FAIR & BALANCED
‘Fox & Friends’ Ignores Fox’s Own Reporting to Spin for Gianforte
Three Fox News staffers corroborated the claim that Montana GOP candidate Greg Gianforte assaulted a reporter—but Trump’s favorite Fox opinion show conveniently ignored it.
Fox News reporters saw Republican congressional candidate Greg Gianforte attack Guardian reporter Ben Jacobs in Montana, but you wouldn’t know it from watching Fox & Friends.
The proudly conservative morning gabfest—known to be a favorite of President Trump’s— dedicated less than a minute to the incident currently leading at most news outlets, and conveniently disregarded its network’s own reporting from the scene.
Jacobs had entered a room where Gianforte was awaiting an interview with Fox News on Wednesday and began asking him about the Congressional Budget Office’s scoring of the GOP’s latest health-care bill when Gianforte slammed Jacobs to the ground. The violent encounter resulted in misdemeanor assault charges for the congressional hopeful.
A spokesman for Gianforte claimed the incident stemmed from “aggressive behavior from a liberal journalist,” but the Fox News reporters in the room swiftly contradicted that spin.
“Gianforte grabbed Jacobs by the neck with both hands and slammed him into the ground behind him,” Fox’s Denver-based reporter Alicia Acuna reported, in an article posted Wednesday evening. “Faith, Keith and I watched in disbelief as Gianforte then began punching the reporter.” Effectively nullifying Gianforte’s claim that it was Jacobs who was aggressive, Acuna added: “At no point did any of us who witnessed this assault see Jacobs show any form of physical aggression toward Gianforte.”
The following morning, Fox & Friends newsreader Jillian Mele described the incident this way: “Hours before the polls open in the Montana special election, a GOP congressional candidate is charged with assault. Greg Gianforte defending himself after he's accused of body-slamming a Guardian reporter. The candidate says that reporter tried to push a phone in his face before this happened.”
She continued after a brief snippet of the audio recording: “Quite a scene. Gianforte's campaign says the men both fell.”
There was no mention of Fox’s own reporting until co-host Brian Kilmeade half-heartedly inserted: “By the way, on that body-slam, that Montana situation, Alicia Acuna was right there, eyewitnessed it.”
Rather than actually describe her reporting or explain how it contradicts the Gianforte campaign claims, Kilmeade told viewers: “She has a great column on FoxNews.com.”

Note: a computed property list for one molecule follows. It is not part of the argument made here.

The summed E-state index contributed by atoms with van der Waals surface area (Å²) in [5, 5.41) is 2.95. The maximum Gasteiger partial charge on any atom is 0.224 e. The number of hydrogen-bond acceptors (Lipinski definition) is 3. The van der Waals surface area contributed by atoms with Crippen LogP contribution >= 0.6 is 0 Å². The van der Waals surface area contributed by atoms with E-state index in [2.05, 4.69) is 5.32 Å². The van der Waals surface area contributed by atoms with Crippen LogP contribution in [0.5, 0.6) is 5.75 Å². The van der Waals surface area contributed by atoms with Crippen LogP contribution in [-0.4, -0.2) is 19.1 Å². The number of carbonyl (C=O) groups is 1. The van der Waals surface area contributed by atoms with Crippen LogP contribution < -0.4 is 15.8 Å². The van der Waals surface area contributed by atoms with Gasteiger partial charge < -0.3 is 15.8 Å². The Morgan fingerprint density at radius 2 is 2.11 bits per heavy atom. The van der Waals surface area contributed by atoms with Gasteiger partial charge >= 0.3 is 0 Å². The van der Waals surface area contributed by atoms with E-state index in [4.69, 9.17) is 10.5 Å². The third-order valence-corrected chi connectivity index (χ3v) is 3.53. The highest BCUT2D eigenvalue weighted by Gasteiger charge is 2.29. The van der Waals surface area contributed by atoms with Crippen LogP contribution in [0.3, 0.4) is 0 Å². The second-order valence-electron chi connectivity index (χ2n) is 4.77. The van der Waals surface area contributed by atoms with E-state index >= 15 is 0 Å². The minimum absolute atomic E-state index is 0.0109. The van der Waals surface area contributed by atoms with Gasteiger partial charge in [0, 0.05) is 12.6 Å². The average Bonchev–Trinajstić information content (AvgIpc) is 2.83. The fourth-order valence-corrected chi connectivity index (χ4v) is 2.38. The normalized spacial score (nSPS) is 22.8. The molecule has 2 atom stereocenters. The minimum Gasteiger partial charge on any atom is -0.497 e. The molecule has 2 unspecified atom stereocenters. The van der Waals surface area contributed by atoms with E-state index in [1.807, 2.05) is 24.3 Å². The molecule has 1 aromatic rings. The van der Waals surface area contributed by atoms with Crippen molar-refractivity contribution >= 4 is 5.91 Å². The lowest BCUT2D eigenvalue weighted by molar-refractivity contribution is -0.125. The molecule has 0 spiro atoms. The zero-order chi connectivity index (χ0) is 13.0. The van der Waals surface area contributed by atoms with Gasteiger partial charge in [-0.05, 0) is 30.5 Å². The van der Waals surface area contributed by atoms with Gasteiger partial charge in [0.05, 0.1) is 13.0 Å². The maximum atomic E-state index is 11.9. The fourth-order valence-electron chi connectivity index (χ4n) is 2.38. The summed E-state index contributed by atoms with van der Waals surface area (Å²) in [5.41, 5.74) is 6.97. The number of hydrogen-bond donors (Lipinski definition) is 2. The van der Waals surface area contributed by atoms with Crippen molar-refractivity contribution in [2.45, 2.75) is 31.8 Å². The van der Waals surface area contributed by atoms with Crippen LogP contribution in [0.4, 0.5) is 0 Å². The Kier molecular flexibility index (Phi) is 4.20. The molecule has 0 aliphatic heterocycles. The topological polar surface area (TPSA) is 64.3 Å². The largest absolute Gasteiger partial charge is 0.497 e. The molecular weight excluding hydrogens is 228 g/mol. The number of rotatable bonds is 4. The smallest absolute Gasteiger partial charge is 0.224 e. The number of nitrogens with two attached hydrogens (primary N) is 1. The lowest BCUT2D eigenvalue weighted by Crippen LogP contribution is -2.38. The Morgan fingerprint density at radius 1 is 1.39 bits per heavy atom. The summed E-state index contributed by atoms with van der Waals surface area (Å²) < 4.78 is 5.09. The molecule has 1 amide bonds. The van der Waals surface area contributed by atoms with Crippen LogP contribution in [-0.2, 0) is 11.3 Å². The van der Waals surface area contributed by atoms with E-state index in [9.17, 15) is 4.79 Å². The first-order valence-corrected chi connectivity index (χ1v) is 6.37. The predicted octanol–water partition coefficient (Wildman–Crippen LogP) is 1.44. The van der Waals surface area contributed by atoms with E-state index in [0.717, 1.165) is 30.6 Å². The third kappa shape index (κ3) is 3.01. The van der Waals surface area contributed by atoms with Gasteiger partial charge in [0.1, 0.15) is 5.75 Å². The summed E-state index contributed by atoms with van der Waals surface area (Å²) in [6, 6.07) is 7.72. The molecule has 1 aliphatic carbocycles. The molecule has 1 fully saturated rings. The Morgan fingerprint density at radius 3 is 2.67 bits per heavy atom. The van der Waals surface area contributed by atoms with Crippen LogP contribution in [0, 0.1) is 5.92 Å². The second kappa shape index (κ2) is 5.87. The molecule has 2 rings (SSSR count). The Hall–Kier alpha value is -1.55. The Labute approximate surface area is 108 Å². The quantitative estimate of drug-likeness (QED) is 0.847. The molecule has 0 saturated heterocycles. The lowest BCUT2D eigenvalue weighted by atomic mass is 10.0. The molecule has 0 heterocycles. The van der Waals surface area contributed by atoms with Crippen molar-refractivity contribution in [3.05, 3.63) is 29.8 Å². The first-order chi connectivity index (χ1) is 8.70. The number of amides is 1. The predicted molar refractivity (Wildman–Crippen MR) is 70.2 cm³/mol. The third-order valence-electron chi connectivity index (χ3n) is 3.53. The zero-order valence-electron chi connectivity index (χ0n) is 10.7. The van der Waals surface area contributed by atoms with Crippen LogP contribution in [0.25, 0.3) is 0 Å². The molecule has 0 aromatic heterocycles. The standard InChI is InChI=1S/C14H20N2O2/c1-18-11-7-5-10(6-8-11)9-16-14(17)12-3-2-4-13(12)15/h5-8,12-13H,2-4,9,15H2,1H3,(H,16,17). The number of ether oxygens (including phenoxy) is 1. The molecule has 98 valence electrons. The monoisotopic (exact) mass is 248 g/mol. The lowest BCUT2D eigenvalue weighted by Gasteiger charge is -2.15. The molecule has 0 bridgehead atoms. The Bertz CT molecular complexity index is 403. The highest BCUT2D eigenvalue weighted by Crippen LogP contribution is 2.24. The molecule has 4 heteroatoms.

When sent a transcript of the Fox & Friends segment, one current Fox News reporter simply replied: “OF COURSE,” later adding: “What else do you expect?”
While unsurprising, given Fox & Friends’ status as the morning half of Fox’s right-wing agitprop programming, bookending with its decidedly right-wing primetime lineup, it highlights the widening divide between Fox’s “hard-news” reporting and its commentary wing.
Noticeably, any mention of the Gianforte incident from the network’s news reporters has included a thorough explanation of what Acuna witnessed.
During a 1 a.m. re-air of Hannity, breaking-news anchor Jackie Ibañez explained the story: “Witnesses, including Fox correspondent Alicia Acuna, said Gianforte body-slammed Ben Jacobs… and then punched him. Jacobs was trying to question Gianforte about the GOP American Health Care Act.” During the 5 a.m., pre-Fox & Friends hour, reporter Griff Jenkins spent a few minutes on the story, noting that Acuna reported that “Gianforte did, indeed, grab Jacobs by the neck.”
Only several minutes after Fox & Friends ended, Acuna herself appeared on America’s Newsroom to recount the situation: “I saw the whole thing when [Gianforte] grabbed [Jacobs] by the neck with both hands, slid him to the side, body-slammed him, and got on top of him and started punching and yelling at him.”
This is only the latest example of there existing a stark divide between Fox’s news and opinion programming.
Earlier this week, nearly a dozen Fox News reporters and staffers expressed their disgust and embarrassment at right-wing prime-time star Sean Hannity’s obsessive coverage of an unfounded conspiracy theory alleging the DNC murdered its staffer Seth Rich because of the (evidence-free) claim he was in contact with WikiLeaks. Hannity persisted with the theory—both on his TV show and on social media—despite pleas from Rich’s family to stop.
“ARE WE STILL AIRING THAT SHIT?!” one Fox News political reporter told The Daily Beast. “The other reporters I’ve talked to [about this] are similarly pissed about the whole thing,” another Fox reporter said. “Some find it embarrassing, others downright heartless.”